Nonetheless, in these difficult economic times, it is impossible for one person or even an entire community to assist all of those in need. When my congregation took the trip to Guatemala, some questioned the money and effort spent so far away, with so many needs unmet at home. Here too, the parashah instructs us to prioritize. Midrash Tanchuma understands the second phrase of Exodus 22:24, “the poor among you,” as instructing: “The poor among your relatives take precedence over other poor; the poor of your town over the poor of other towns.”4 Though at first glance this seems to contradict the idea that all God’s people have equal value, the commentary in Etz Hayim says: “By practicing just treatment of those closest to us (which may be harder than extending fair treatment to those far off), we form a habit that we can then extend to strangers.”5 This reminds Evelyn from our Torah study group of the Pirke Avot 2:16 teaching: “It is not up to you to finish the work, yet you are not free to avoid it.”6 The teaching emphasizes that the obligation is not about changing the world as much as it is about attuning the self to the needs of the world. Each person has an obligation to contribute to those in need, both in his or her own community and beyond.
It has been said that “charity begins at home,” but it doesn’t end there. In performing acts of loving-kindness among our inner circles, we build an outlook and perspective that will be reflected in every individual action and interaction in the world.
1. David L. Lieber, sr. ed., Chaim Potok, ed. of the p’shat commentary, (based on the JPS Torah Commentary by Nahum M. Sarna), Etz Hayim: Torah and Commentary(New York: The Rabbinical Assembly, 2001), p. 469
2. W. Gunther Plaut, gen. ed., The Torah: A Modern Commentary, Revised Edition (New York: URJ Press, 2005), pp. 528–529
3. Exodus Rabbah 31:5 cited in Etz Hayim: Torah and Commentary, p. 469
4. Midrash Tanchuma; Shulchan Aruch, Yoreh Dei-ah 251:3, cited in Etz Hayim: Torah and Commentary, p. 469
6. Leonard Kravitz and Kerry M. Olitsky, ed. and trans, Pirke Avot: A Modern Commentary on Jewish Ethics (New York: UAHC Press, 1993), p. 30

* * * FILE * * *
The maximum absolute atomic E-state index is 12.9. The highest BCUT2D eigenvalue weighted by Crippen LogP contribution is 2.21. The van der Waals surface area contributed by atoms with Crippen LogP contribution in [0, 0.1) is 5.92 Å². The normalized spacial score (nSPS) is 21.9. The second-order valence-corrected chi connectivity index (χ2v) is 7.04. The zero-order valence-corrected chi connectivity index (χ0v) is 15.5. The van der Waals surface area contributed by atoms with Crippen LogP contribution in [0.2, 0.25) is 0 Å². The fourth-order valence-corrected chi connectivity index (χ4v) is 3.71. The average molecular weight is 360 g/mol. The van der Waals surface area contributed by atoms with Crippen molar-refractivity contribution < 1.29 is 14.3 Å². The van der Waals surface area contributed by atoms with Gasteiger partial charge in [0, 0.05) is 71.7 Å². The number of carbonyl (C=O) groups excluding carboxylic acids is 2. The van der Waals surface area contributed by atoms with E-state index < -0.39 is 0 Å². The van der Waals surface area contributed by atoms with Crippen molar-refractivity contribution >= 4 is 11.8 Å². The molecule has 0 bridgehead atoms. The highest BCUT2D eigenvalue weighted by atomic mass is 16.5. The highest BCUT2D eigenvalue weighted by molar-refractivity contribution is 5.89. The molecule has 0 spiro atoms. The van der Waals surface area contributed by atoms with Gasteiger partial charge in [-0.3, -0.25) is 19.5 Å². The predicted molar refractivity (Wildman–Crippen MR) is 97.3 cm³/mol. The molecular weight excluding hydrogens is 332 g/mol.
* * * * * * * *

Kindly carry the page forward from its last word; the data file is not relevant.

Rabbi Lucy H. F. Dinner is the senior rabbi at Temple Beth Or in Raleigh, North Carolina. Rabbi Dinner is studying the Book of Exodus with her congregation’s lay-led, Hebrew Bible Study Group, which has been studying together for over twenty years.
Attuning ourselves to the needs of the world can be challenging, overwhelming, perhaps even exhausting. Rabbi Dinner points out in her Torah commentary that we are obligated to contribute to those in need both in our own communities and beyond. How can we see this obligation not as burden, but as sacred task? Engaging in the work of helping the less fortunate or the weak is an essential component to inviting God’s Presence into our lives, the lives of those we help, and the rest of the world. Rav Jose says, “Why does God love orphans and widows? Because their eyes are raised to none but, God” (Sh’mot Rabbah 30:8). Rav Jose cites Psalm 68:6, “[God is] the father of orphans, the champion of widows.” According to this midrash, when anyone robs an orphan or a widow it’s as if he or she has robbed God. Ill-treatment of the widow or the orphan essentially results in God’s abandoning us: we become widowed or orphaned from God (see Sh’mot Rabbah 30:8 and Lamentations 5:3). Our liturgy reminds us that God is our strength and so we too must use our strength and our might to help those weaker than us.
When we pray we invite the Presence of God into our sanctuaries, our communities, and our hearts. When we engage in acts of tikkun olam we are doing the same thing—invoking the Presence of God by helping the widow and the orphan. When Rabbi Abraham Joshua Heschel marched with Dr. Martin Luther King in the Selma Civil Rights march he said, “my feet were praying.” For Heschel, marching for civil rights provided the same spiritual nourishment as prayer. Just as habitual prayer can be a refreshing and needed departure from our everyday lives, so too can engaging in acts of justice and service. In doing this we welcome not only the widow and the orphan into our midst, but also the Presence of God.
Rabbi Molly G. Kane is director of congregational education at Brooklyn Heights Synagogue in Brooklyn, New York.
Mishpatim, Exodus 21:1-24:18
The Torah: A Modern Commentary, pp. 566–592; Revised Edition, pp. 511–538;
The Torah: A Women's Commentary, pp. 427–450
Haftarah, II Kings 12:5–16
The Torah: A Modern Commentary, pp. 1,647–1,648; Revised Edition, pp. 1,451–1,452